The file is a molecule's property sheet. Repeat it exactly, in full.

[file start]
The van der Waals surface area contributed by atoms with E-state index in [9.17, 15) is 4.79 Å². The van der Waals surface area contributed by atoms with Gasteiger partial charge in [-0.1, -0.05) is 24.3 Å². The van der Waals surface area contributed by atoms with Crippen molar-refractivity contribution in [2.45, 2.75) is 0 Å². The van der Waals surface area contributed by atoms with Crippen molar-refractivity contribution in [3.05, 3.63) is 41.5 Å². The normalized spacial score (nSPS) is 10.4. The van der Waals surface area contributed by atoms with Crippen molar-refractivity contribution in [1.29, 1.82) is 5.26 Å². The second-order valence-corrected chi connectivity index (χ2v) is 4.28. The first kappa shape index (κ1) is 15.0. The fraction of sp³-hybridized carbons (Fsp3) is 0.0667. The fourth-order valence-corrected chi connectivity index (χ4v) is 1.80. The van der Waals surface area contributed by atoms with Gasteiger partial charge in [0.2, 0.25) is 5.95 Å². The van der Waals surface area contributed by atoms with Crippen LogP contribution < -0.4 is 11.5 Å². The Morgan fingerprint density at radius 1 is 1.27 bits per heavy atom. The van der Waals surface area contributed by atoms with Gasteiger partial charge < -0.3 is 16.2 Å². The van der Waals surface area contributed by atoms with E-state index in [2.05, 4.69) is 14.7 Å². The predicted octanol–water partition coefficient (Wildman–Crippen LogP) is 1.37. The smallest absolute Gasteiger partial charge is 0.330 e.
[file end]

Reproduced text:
The van der Waals surface area contributed by atoms with E-state index in [9.17, 15) is 4.79 Å². The van der Waals surface area contributed by atoms with Gasteiger partial charge in [-0.1, -0.05) is 24.3 Å². The van der Waals surface area contributed by atoms with Crippen molar-refractivity contribution in [2.45, 2.75) is 0 Å². The van der Waals surface area contributed by atoms with Crippen molar-refractivity contribution in [3.05, 3.63) is 41.5 Å². The normalized spacial score (nSPS) is 10.4. The van der Waals surface area contributed by atoms with Crippen molar-refractivity contribution in [1.29, 1.82) is 5.26 Å². The second-order valence-corrected chi connectivity index (χ2v) is 4.28. The first kappa shape index (κ1) is 15.0. The fraction of sp³-hybridized carbons (Fsp3) is 0.0667. The fourth-order valence-corrected chi connectivity index (χ4v) is 1.80. The van der Waals surface area contributed by atoms with Gasteiger partial charge in [0.2, 0.25) is 5.95 Å². The van der Waals surface area contributed by atoms with Crippen LogP contribution < -0.4 is 11.5 Å². The Morgan fingerprint density at radius 1 is 1.27 bits per heavy atom. The van der Waals surface area contributed by atoms with Gasteiger partial charge < -0.3 is 16.2 Å². The van der Waals surface area contributed by atoms with E-state index in [2.05, 4.69) is 14.7 Å². The predicted octanol–water partition coefficient (Wildman–Crippen LogP) is 1.37. The smallest absolute Gasteiger partial charge is 0.330 e.